The United Nations and the Security Council in particular, also must come to their senses and realize what they have done and endorsed is a crime against humanity because, this is a war that was not supposed to happen; it is an illegal and criminal war.

Right now the international community has given the aggressor the legal ground to attack Yemen in terms of pure legal… in the international law this is illegal but because, like everything else, the international community does not respect anything but power and without power and pressure on the UN Security Council and the governments of the US and the UK from the people of these countries and other political groups, the world will not see this war as illegal.

Even Amnesty International and the Human Rights Watch has not really yet come against this war. They talk about crimes by they did not talk about the exact nature and the legal status of this war which is very clearly illegal.

Honestly, the international media has been lying and covering up the crimes of the Saudi monarchy and its allies in Yemen.

The United States and the United Kingdom are a part of this war against the Yemeni people, like the Los Angeles Times published yesterday, the US is increasing its support to the Saudi monarchy bombing and that is why we see escalation, and the massacres of Yemeni civilians increasing everyday.

17.8.2015 – Press TV Iran

US spends $255 billion per year to protect Saudi Arabia, tyrannical monarchies: Scholar

The US government is spending hundreds of billions of dollars annually to defend Saudi Arabia and other “tyrannical monarchies” in the Persian Gulf region, a Saudi scholar in Washington says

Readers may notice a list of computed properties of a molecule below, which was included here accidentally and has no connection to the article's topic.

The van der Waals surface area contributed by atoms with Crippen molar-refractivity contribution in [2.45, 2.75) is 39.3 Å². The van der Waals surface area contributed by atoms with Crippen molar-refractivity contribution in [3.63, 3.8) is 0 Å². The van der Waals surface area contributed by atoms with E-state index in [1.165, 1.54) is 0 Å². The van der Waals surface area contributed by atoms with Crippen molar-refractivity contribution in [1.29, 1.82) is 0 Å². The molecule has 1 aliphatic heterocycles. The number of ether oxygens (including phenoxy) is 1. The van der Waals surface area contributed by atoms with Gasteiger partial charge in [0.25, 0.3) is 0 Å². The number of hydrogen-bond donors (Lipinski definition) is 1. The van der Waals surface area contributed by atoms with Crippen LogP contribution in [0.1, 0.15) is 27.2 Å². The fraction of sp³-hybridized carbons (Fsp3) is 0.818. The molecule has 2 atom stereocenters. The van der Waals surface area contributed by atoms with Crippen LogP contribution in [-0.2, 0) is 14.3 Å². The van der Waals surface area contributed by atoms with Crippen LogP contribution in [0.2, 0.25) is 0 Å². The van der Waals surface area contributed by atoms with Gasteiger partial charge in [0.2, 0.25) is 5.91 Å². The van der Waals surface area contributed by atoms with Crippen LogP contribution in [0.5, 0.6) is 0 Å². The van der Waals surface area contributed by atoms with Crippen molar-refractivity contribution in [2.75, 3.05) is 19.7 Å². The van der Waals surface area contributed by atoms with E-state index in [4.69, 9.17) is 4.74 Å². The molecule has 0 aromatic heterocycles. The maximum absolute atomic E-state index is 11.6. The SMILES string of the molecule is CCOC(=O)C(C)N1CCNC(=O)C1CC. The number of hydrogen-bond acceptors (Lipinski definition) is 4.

“The United States has been spending $255 billion a year since the 1970s, an average of $255 billion a year to protect the [Persian] Gulf monarchies, especially Saudi Arabia, Kuwait, Qatar and Bahrain,” said Ali al-Ahmed, a critic of the Saudi monarchy.

“This amount of money makes up 40 percent of the annual American defense budget and it’s greater than the combined budgets of the states of California and Florida,” said al-Ahmed, the founder and director of the Institute for [Persian] Gulf Affairs, an independent think tank in Washington, DC.

17.8.2015 – Telepolis

Pentagon will den Einsatz von Drohnen auch in der Ukraine ausbauen

Wie WSJ berichtet, sollen sukzessive die Zahl der täglichen Flüge erhöht und die Möglichkeiten der Kampfeinsätze erweitert werden

Tausende von Menschen, darunter zahlreiche Zivilisten, sind durch den amerikanischen Drohnenkrieg bislang getötet worden (Die mörderischste Terror-Kampagne der Gegenwart). Mit dem nach 9/11 erklärten weltweiten Krieg gegen den Terror (GWOT) konnte dieser parallel zur Verschleppung von Menschen, Folter und der Erklärung der neu geschaffenen Kategorie von "feindlichen Kämpfern" als rechtlos eingeführt werden. Nach den Schwierigkeiten mit Guantanamo und anderen Gefängnissen in Übersee verlegte sich die US-Führung vor allem unter US-Präsident Obama auf die Strategie, lieber Verdächtige durch Kampfdrohnen und Spezialeinsätze gezielt zu töten, als lebendig gefangen zu nehmen – von Florian Rötzer

17.8.2015 – AFP

US-Militär will Nutzung von Drohnen ausweiten

Das US-Militär will die Nutzung von Drohnen in Kriegs- und Krisengebieten in den kommenden vier Jahren einem Medienbericht zufolge deutlich ausweiten. Das Verteidigungsministerium plane, die Zahl der Flüge von täglich 61 auf 90 im Jahr 2019 zu erhöhen, sagte ein ranghoher Mitarbeiter des Pentagons dem "Wall Street Journal".